Narrow vertical holes drilled deep into the earth’s crust have been considered an option for the geological isolation of radioactive waste since the 1950s. Deep borehole concepts were developed but never implemented.
In a first test of its kind, Deep Isolation, a California-based company, has successfully demonstrated a new technique of placing a canister of nuclear waste hundreds of metres underground through a drill hole and then retrieving it.
The prototype canister, which held a steel rod to simulate the weight of radioactive waste, was lowered over 600 metres into an existing drill hole using a wire cable, then pushed using an underground “tractor” about 120 m into a horizontal storage section. The canister was released and the cable withdrawn. Several hours later, the tractor was placed back into the hole, where it latched onto and retrieved the canister, bringing it back to the surface.
In 2016, a team led by the Battelle Memorial Institute was selected by the United States Department of Energy (DOE) to drill a 4,875 m test borehole into a crystalline basement rock formation in North Dakota as part of studies into the feasibility of using boreholes for nuclear waste disposal. In the same year, the International Atomic Energy Agency (IAEA) announced the completion of “proof of concept” tests for borehole disposal of small volumes of radioactive waste. However, the concept has been considered to be an expensive option for large volumes of waste compared with a mined underground repository, and the borehole disposal was also regarded as irretrievable.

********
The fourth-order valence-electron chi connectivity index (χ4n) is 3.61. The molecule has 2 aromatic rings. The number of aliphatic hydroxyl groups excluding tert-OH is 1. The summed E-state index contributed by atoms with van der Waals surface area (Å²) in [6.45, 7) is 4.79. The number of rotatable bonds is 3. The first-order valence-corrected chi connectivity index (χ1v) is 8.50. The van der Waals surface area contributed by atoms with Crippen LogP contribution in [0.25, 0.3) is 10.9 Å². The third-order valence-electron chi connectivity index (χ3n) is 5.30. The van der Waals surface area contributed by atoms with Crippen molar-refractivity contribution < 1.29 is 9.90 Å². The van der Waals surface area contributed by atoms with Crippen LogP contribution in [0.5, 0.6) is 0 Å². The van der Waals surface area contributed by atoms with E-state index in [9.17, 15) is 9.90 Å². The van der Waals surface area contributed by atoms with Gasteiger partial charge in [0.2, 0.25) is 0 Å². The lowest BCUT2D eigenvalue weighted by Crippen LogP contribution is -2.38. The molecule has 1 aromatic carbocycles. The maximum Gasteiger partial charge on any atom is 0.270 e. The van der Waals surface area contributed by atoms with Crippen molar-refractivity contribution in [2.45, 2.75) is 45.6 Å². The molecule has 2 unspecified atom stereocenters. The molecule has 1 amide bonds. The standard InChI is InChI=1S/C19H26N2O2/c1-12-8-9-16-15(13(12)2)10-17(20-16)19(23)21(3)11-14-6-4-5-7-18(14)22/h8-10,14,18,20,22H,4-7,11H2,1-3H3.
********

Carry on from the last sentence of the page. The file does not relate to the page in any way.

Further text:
Deep Isolation’s technology employs standard drilling technology using off-the-shelf tools and equipment common in the oil and gas drilling industry.
It envisages emplacing nuclear waste in corrosion-resistant canisters, typically 22-33 cm in diameter and 4.3 m long, into drill holes in rock that has been stable for tens to hundreds of millions of years. The drill hole is lined with a steel casing. It has a vertical access section in the beginning which then gradually curves until it is nearly horizontal, with a slight upward tilt. This horizontal “disposal section” will be up to 3.2 km long and lie a few hundred metres to 1-1.5 km beneath the surface, depending on geology. Once the waste is in place, the vertical access section of the drill hole and the beginning of its horizontal disposal section would be sealed using rock, bentonite and other materials.
According to the company, the key advantages of the method are the depth of burial and the fact that the waste is stored in a suitable geologic formation far below the water table, in rock that is saturated with brine that has been virtually stagnant for millions of years.
In addition, small diameter drill holes require less disturbance of the rock than a mined repository. “A drilled repository allows you to go deeper while disturbing less rock. It is both safer and less expensive than a mined repository,” the company stated.